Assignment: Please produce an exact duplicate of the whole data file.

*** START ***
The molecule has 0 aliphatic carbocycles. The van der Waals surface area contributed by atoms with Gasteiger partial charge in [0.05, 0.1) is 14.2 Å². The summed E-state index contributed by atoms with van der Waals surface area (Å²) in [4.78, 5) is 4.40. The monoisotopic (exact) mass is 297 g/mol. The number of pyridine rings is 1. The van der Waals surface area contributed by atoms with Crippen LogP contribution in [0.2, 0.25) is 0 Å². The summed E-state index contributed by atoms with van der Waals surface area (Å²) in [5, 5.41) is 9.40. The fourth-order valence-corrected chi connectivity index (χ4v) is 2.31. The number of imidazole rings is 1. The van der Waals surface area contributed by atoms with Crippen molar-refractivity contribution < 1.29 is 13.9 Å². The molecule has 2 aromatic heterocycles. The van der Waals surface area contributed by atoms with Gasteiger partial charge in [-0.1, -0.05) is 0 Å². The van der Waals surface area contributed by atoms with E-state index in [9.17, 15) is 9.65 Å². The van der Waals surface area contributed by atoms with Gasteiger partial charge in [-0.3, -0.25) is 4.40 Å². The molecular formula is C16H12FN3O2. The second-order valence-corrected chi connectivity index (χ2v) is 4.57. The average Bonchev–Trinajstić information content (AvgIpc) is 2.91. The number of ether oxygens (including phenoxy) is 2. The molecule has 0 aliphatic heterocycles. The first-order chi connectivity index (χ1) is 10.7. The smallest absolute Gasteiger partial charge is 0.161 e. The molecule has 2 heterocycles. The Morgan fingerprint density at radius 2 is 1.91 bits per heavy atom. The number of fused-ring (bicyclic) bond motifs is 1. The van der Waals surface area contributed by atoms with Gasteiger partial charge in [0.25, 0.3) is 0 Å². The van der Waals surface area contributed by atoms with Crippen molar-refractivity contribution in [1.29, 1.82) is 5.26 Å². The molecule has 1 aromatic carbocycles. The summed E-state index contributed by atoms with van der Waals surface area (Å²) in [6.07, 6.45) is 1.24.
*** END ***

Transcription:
The molecule has 0 aliphatic carbocycles. The van der Waals surface area contributed by atoms with Gasteiger partial charge in [0.05, 0.1) is 14.2 Å². The summed E-state index contributed by atoms with van der Waals surface area (Å²) in [4.78, 5) is 4.40. The monoisotopic (exact) mass is 297 g/mol. The number of pyridine rings is 1. The van der Waals surface area contributed by atoms with Crippen LogP contribution in [0.2, 0.25) is 0 Å². The summed E-state index contributed by atoms with van der Waals surface area (Å²) in [5, 5.41) is 9.40. The fourth-order valence-corrected chi connectivity index (χ4v) is 2.31. The number of imidazole rings is 1. The van der Waals surface area contributed by atoms with Crippen molar-refractivity contribution < 1.29 is 13.9 Å². The molecule has 2 aromatic heterocycles. The van der Waals surface area contributed by atoms with Gasteiger partial charge in [-0.1, -0.05) is 0 Å². The van der Waals surface area contributed by atoms with E-state index in [9.17, 15) is 9.65 Å². The van der Waals surface area contributed by atoms with Gasteiger partial charge in [-0.3, -0.25) is 4.40 Å². The molecular formula is C16H12FN3O2. The second-order valence-corrected chi connectivity index (χ2v) is 4.57. The average Bonchev–Trinajstić information content (AvgIpc) is 2.91. The number of ether oxygens (including phenoxy) is 2. The molecule has 0 aliphatic heterocycles. The first-order chi connectivity index (χ1) is 10.7. The smallest absolute Gasteiger partial charge is 0.161 e. The molecule has 2 heterocycles. The Morgan fingerprint density at radius 2 is 1.91 bits per heavy atom. The number of fused-ring (bicyclic) bond motifs is 1. The van der Waals surface area contributed by atoms with Gasteiger partial charge in [0.25, 0.3) is 0 Å². The van der Waals surface area contributed by atoms with Crippen molar-refractivity contribution in [1.29, 1.82) is 5.26 Å². The molecule has 1 aromatic carbocycles. The summed E-state index contributed by atoms with van der Waals surface area (Å²) in [6.07, 6.45) is 1.24.